Super Bowl Drink: The Punch LI Cocktail Recipe

Super Bowl Drink: The Punch LI Cocktail Recipe

Super Bowl Drink: The Punch LI Cocktail Recipe

We named last year’s Super Bowl drink ‘Next Year,’ by which we meant, ‘Next year, the New England Patriots will be back in the Super Bowl.’ And, what do you know, here we are. We know, most of you hate the Patriots and their unparalleled run of playoff success, but we’re going to enjoy this for as long as we can.

So, we’re prepping for the big party. Of course, our mind always goes to the question of what mixed drink to serve. The Super Bowl’s a tricky one. With the game, the commercials, and the half-time show guaranteeing among them that you want to give the TV unbroken attention, there’s really no space for the mixing of cocktails. Plus, you want a drink that’s convivial, easy, and that you can keep drinking for a long time. And it has to taste good with wings. All of that led us to a punch: easy to make and to drink? Yep; communal instead of individual? Check; low in alcohol by volume? Yes, it is; taste good with wings? Sure, why not.

One of the things we learned from David Wondrich’s lecture on the history of rye is that, to a surprising degree, the colonization of North America was the search for a good alternative to French wine. The British loved French wine but hated the French; they were hoping that the New World would give them a place to make their own wine, freeing them from their dependence on their rival. Those early attempts at American wine didn’t work out, but all of the colonies ended up finding their own alcoholic alternatives. In Pennsylvania and Maryland, it was rye. Georgia had peach brandy. New England made rum. With Atlanta and New England playing one another in the Super Bowl, we decided to mix a punch that does homage to their colonial distilling roots.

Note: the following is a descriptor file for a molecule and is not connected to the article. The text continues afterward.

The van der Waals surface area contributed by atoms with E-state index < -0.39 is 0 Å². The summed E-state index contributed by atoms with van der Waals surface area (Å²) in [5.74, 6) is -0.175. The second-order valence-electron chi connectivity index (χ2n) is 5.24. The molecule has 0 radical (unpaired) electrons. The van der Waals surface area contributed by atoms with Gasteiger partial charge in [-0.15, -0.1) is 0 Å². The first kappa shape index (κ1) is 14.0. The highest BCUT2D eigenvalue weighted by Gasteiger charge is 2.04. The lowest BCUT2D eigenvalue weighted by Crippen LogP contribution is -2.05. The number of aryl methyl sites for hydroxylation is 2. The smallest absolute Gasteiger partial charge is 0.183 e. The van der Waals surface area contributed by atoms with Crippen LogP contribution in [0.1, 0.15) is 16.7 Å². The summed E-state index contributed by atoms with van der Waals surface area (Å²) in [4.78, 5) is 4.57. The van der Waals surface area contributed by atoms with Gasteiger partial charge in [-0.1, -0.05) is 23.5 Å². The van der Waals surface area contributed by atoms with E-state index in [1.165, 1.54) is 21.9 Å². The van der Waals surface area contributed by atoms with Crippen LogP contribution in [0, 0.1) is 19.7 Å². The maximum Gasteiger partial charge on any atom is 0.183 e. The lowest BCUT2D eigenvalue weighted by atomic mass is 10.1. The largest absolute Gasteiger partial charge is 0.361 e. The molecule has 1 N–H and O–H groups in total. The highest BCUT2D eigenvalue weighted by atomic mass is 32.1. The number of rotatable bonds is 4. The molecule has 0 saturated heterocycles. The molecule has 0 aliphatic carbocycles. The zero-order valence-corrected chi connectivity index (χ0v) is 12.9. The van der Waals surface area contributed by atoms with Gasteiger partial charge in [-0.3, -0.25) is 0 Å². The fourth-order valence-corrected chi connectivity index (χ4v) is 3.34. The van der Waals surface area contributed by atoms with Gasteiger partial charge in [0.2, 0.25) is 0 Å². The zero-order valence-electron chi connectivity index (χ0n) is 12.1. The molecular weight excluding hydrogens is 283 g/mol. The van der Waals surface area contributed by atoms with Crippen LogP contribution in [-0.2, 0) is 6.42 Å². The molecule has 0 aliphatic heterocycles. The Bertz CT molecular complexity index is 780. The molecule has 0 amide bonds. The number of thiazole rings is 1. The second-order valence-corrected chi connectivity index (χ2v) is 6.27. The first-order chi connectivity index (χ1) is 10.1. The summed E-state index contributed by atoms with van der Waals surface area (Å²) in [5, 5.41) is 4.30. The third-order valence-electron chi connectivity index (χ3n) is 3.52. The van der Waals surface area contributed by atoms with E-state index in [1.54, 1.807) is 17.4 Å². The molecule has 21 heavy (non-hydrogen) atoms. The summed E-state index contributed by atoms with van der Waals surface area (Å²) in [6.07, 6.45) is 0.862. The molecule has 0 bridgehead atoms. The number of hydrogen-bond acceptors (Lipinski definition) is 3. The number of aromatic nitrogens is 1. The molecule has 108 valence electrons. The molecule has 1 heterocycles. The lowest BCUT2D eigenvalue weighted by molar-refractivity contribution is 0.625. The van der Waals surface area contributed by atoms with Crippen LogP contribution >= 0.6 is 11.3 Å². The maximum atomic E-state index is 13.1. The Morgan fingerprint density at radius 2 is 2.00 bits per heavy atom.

As we’ve mentioned many times, distilling in the US was pretty much killed off by Prohibition. With local distilling not resuming after Prohibition’s end, we spent about seventy years completely cut off from these colonial distilling traditions. Most people don’t even know New England was a rum producing center, thinking of rum as a purely Caribbean affair; they don’t even know that peach brandy is a thing. A new wave of local distillers is trying to change this. We have, for instance, Old Ipswich Rum on Massachusetts’ North Shore making modern versions of colonial rum.

For Punch LI, we used their Tavern Style, a rum aged rather like a whiskey, in new, charred oak barrels. Georgia is a little behind in re-establishing peach brandy distilling, plus we needed the non-alcoholic element for our punch; so we went with a double strength peach tea. We tried Yogi’s ‘Peach Detox’ first, but it was too spicy and not peachy enough; Bigelow’s ‘Perfect Peach’ gave us more of what we were looking for. Since we can, we carbonated the tea; but you don’t have to.


serves 8

  • 3 cups peach tea, brewed at double strength
  • 3 tablespoons sugar
  • 2 cups Old Ipswich Tavern Style rum, or another New England rum, or another aged rum if you can’t find one from New England
  • 1 lemon, cut into rounds.


  • Brew the tea.
  • While it’s still warm, dissolve sugar into it.
  • Let it cool.
  • Pour into a pitcher.
  • Fill with ice.
  • Add rum.
  • Add lemon rounds.
  • Let sit for a few minutes before serving, to allow the lemon to soak in.

Roberts & June